February 18, 1899
Just as people were beginning to wonder what the Directors of the new Portsmouth Football Club were doing towards getting into working order for next season, came the most welcome news that Mr. Frank Brettell, the popular manager and secretary of the Tottenham Hotspur F.C., had been induced to resign his post and accept the office of manager and secretary of the Portsmouth professional team.
It took most people quite by surprise, and gave the greatest satisfaction to local football enthusiasts, who are anxious to see the town gain a reputation in the best sporting circles by supporting a band of “class” players.
The appointment of Mr. Brettell shows that the Directors know how to go to work, and it may confidently be expected that there will be several more surprises when the time comes for the signing-on of the players. If anybody in England knows how to run a football team, it is Mr. F.J. Brettell, who has had over 22 years’ experience of one sort and another, has been conspicuously successful in improving the various clubs with which he has been connected, and is undoubtedly at the very top in his line of business.
Details of Mr. Brettell’s career.
Mr. Brettell was, at the beginning of his football career, a member of the St. Domingo Cricket Club at Liverpool, which was formed into a football team somewhere about 1876 to keep the members together during the winter months. From this insignificant club, attached to a church, rose the great Everton F.C., now boasting of an income of over £10,000 a year, and attracting crowds of many thousands of people to its matches. Mr. Brettell was on the committee, and subsequently was elected Secretary, in which office he remained till the Liverpool Club was formed, when he went over to them and helped in the management. In the 1895-96 season he became Secretary to the Bolton Wanderers, a position sought after by nearly 100 candidates, but unanimously voted to the young man from Liverpool.
Before this Mr. Brettell had been a player, figuring as centre forward most of the time, but occasionally as inside left. He had a leg broken, however, and did not play much after that, 1886 being the year of his last game. On relinquishing the player’s jersey he took up the pen, joining the staff of the Liverpool Mercury as football reporter, and doing good service.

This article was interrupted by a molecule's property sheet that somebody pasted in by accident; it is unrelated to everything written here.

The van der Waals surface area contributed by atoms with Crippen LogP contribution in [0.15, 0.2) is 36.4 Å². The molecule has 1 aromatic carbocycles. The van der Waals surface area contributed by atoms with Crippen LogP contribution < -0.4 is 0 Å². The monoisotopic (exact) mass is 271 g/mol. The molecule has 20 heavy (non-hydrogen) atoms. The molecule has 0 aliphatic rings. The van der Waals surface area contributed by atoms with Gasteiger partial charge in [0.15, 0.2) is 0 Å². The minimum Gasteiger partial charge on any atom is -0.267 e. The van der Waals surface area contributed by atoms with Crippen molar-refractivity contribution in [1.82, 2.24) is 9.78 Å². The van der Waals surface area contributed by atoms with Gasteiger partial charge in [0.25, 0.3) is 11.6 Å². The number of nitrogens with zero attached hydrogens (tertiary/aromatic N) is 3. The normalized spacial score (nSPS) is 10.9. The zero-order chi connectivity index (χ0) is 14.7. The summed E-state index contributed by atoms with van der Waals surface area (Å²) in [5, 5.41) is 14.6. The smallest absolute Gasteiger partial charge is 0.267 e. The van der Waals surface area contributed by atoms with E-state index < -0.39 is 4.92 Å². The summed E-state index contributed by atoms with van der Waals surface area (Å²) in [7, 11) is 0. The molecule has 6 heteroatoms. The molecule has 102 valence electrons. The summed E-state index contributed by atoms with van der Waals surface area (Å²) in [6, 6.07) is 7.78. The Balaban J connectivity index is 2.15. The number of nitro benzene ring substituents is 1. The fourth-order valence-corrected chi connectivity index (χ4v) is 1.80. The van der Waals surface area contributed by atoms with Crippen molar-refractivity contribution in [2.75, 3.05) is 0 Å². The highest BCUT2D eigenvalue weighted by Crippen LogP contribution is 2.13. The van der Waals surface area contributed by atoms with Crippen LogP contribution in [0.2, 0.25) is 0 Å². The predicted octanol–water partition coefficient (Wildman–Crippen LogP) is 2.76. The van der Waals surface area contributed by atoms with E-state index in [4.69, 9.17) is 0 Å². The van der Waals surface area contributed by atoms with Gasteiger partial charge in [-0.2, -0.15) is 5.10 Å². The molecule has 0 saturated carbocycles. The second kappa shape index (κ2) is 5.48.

From Bolton Wanderers, Mr. Brettell went to the Hotspur last March, when the club was converted into a Limited Liability Company.
Just the man for Portsmouth.
The motto he worked on at Tottenham was “Get the best players, and give spectators the utmost value for their money,” a motto which will apply to Portsmouth with excellent effect.
Introducing Northern ideas to the South, Mr. Brettell improved the Hotspur team by securing such men as John Cameron, Bob Cain, Harry Bradshaw, Tom Smith, Kenny McKay, and James McNaught. In fact, he made the Spurs the famous team they are, and no doubt he will perform similar good offices for the new club.
He has a strong belief in the future of Southern football, contends that the Southern League will in time become quite as strong as the League proper, and intends to help it forward as much as possible.
This is just the man to start the Portsmouth team. Add to his football qualities that he is a cricketer, billiard player, and a good shot, and that he is most genial, and a thorough business man, and it can be seen that he is a genuine acquisition.